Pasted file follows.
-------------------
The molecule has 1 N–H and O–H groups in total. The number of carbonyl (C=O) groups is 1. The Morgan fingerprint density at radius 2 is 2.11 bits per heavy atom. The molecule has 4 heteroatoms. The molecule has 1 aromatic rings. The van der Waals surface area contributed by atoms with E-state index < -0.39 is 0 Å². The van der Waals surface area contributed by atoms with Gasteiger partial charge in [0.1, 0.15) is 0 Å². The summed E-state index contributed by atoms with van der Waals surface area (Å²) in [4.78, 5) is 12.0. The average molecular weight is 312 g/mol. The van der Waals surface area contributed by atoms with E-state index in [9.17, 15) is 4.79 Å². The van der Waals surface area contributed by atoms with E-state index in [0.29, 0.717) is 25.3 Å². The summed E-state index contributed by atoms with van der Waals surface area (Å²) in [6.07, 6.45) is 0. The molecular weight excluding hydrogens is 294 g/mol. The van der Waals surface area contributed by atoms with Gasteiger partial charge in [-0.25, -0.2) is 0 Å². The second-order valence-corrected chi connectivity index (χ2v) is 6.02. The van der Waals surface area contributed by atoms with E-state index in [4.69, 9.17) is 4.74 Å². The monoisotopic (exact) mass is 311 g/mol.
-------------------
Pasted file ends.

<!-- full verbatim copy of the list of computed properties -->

The molecule has 1 N–H and O–H groups in total. The number of carbonyl (C=O) groups is 1. The Morgan fingerprint density at radius 2 is 2.11 bits per heavy atom. The molecule has 4 heteroatoms. The molecule has 1 aromatic rings. The van der Waals surface area contributed by atoms with E-state index < -0.39 is 0 Å². The van der Waals surface area contributed by atoms with Gasteiger partial charge in [0.1, 0.15) is 0 Å². The summed E-state index contributed by atoms with van der Waals surface area (Å²) in [4.78, 5) is 12.0. The average molecular weight is 312 g/mol. The van der Waals surface area contributed by atoms with E-state index in [9.17, 15) is 4.79 Å². The van der Waals surface area contributed by atoms with E-state index in [0.29, 0.717) is 25.3 Å². The summed E-state index contributed by atoms with van der Waals surface area (Å²) in [6.07, 6.45) is 0. The molecular weight excluding hydrogens is 294 g/mol. The van der Waals surface area contributed by atoms with Gasteiger partial charge in [-0.25, -0.2) is 0 Å². The second-order valence-corrected chi connectivity index (χ2v) is 6.02. The van der Waals surface area contributed by atoms with E-state index in [4.69, 9.17) is 4.74 Å². The monoisotopic (exact) mass is 311 g/mol.